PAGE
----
Where Does All That Carbon Dioxide Go To? (Part 2)

Posted on Sun 01/18/2009 by



So then, just where does all that Carbon Dioxide (CO2) go to and is the thinking that we may be approaching saturation close to the mark?

In the previous post I mentioned that the amount of Carbon atoms at the formation of Planet Earth is the same as what exists right now. They have just moved around somewhat.
That large CO2 content in the early Millennia just after the formation of the Planet was around 7000 Parts per million, 18 times the level it sits at today, that being 380 parts per million. As the Earth formed that carbon part of that CO2 content was fixed into green matter as jungles and forests started to proliferate with nothing to hamper their growth.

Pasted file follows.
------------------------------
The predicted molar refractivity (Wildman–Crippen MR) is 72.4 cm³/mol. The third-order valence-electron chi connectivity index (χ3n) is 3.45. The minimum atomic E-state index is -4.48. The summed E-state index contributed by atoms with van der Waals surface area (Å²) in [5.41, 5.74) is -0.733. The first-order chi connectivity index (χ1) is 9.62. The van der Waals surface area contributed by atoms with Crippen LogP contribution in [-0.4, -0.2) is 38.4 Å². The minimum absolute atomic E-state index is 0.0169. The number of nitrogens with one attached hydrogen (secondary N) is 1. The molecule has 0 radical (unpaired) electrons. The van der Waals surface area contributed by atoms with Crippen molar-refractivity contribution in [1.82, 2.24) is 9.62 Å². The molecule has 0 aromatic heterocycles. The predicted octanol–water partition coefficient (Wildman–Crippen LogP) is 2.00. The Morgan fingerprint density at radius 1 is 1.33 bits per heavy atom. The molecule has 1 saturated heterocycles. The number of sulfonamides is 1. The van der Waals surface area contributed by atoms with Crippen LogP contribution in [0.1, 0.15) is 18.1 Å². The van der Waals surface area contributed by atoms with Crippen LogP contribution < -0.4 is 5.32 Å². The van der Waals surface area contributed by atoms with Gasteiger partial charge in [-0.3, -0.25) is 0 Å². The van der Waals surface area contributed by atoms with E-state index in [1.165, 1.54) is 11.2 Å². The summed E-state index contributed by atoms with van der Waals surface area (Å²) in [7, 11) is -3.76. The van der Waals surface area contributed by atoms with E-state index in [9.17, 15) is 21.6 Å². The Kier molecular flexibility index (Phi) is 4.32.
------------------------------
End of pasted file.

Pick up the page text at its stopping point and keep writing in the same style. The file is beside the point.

As the Planet evolved, I mentioned that all that green vegetation rotted down and in the numerous upheavals, eruptions, earthquakes, the normal movement of the Planetary position, the long ice ages, and other upheavals, that green matter then changed to oil, peat, and then further compressed into coal.

In the recent centuries, we have found that peat and coal can be used as a good source for sustaining fires, for heating and cooking. As we as humans have developed even further, those resources of coal have been used starting at the Industrial revolution, for Industry, and then for electrical power, that coal being used in high temperature high pressure furnaces to boil water to steam to drive a turbine which drives the generator which produces that electrical power.
Then, that other source, oil, was refined for its many uses that we now have for that in everyday life.